Infusions are really popular right now and give us the opportunity to get creative with our standard recipes. We recently partnered with local Boston mixologist Noon Inthasuwam of Umami and Moksa to create some custom infusions, and had a lot of fun sharing them at tasting events. Our two most recent infusions were crafted with floral ingredients to reflect summer. The first was a blend of our un-aged whiskey, hibiscus, Szechuan peppercorn, orange and simple syrup. The second was made of our un-aged whiskey, marigold flower, Myer lemon peel and simple syrup.

What was the worst job you ever had, and what did you learn from it?

Will:  Worst job was working at a coffee shop. I worked for a vegetable farm one summer picking rocks out of a field, and I’d gladly relive that summer than work for another coffee shop. I learned how difficult the services business can be, and to be more kind and patient with anyone who works there. I also learned I’m terrible at making change and that milk scalds at 110 degrees.

If you were to start again, what would you do differently?

Will:  I would start a company when I was single with no kids.

As an entrepreneur, what is the one thing you do over and over and recommend everyone else do?

Outsource as little as possible when you first start. Not only do you save money, but you learn every facet of your business so that when you hire people, you’ll be able to more effectively evaluate their performance.

What is one failure you had as an entrepreneur, and how did you overcome it?

We both thought we could each do everything in half the time. It quickly became evident that we would have to choose tasks based upon what was more in line with our skill set. There are still a couple things we team up on (social media, packaging), but by and large, we each do half the work full-time.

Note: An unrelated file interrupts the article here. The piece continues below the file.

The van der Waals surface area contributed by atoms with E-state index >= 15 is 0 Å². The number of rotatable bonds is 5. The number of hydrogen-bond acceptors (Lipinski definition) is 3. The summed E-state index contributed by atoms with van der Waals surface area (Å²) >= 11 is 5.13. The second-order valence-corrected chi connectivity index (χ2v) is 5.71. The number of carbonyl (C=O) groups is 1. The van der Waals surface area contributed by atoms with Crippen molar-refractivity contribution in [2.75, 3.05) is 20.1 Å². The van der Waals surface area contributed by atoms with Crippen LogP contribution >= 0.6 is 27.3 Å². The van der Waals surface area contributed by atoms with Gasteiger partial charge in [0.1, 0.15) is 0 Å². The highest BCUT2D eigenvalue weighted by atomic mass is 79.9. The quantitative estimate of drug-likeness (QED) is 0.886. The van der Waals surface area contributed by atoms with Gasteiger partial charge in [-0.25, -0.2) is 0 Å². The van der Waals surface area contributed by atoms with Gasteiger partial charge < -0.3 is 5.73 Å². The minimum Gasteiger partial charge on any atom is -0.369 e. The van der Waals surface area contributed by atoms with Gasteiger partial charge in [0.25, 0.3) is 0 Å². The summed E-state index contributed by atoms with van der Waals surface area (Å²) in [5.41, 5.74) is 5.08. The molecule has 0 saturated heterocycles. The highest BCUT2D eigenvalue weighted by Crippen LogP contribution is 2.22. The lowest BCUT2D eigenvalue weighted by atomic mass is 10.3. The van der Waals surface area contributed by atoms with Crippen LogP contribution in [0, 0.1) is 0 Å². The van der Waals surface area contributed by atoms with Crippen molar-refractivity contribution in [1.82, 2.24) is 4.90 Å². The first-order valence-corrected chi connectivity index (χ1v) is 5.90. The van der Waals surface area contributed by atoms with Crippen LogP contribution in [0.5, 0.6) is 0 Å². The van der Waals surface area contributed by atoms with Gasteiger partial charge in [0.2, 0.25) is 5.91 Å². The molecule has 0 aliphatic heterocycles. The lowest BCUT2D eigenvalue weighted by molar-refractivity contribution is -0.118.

What is one business idea that you’re willing to give away to our readers?

There’s no need to develop a new groundbreaking idea from scratch—there are a lot of ideas out there that can be improved upon. For example, we don’t think anyone has taken the food truck movement to its fullest potential yet.

If you could change one thing in the world, what would it be and how would you go about it?

If we could control one thing, people would maintain the perspective of a 4-year-old for the rest of their lives. We’d all have boundless energy and believe the sky is the limit and everyone is your friend.

What are your three favorite online tools or resources, and what do you love about them?

While there are cool new resources being developed all the time, such as Caskers.com, which gives you access to small batch liquors through a membership, we’re biggest fans of the basic three online tools that work the most for us: email, Twitter and Facebook—not too groundbreaking, but it works!

What is the one book that you recommend our community should read and why?

Absolut Book: The Absolut Vodka Advertising Story. Obviously, you need to make a quality product as a first step in being a successful brand, but the reality of the liquor industry is that you have to do so much more than that to ultimately succeed. This book outlines how Absolut Vodka grew their brand so successfully and offers insights into how to grow any company, no matter the business.

Three people we should follow on Twitter and why?

1.  Scott Kirsner – We like keeping up with what other entrepreneurs are doing in New England.

2.  Wayne Curtis – A cocktail expert and overall funny guy.

3.  Greg Harned  – Great discussion and recipes for craft cocktails.

When was the last time you laughed out loud? What caused it?

Watching Louis CK on cable. Best comic out there.

Who is your hero?

Josie Wales—rebel outlaw from one of our favorite movies of all time.

What was the scariest part of starting a company?

Making the decision to do it, and then “coming out” about it with family and friends. Once you’re committed, and people know about it, your new identity has been cemented, and you can start to build the foundation of a company on it.

What is the worst prank you ever played on your brother?

Dave:  As an April Fool’s joke, I told Will the Federal Liquor Authority (TTB) had just issued a state-wide recall of our product. His response was somewhat life-threatening, so I clued him in rather quickly!


Bully Boy Distillers on Twitter:  twitter.com/BullyBoyBooze
Bully Boy Distillers on Facebook:  facebook.com/bullyboydistillers
Bully Boy Distillers’ Website:  http: www.bullyboydistillers.com
Bully Boy Distillers’ Blog:  bullyboydistillers.blogspot.com/
Bully Boy Distillers’ Email:  [email protected]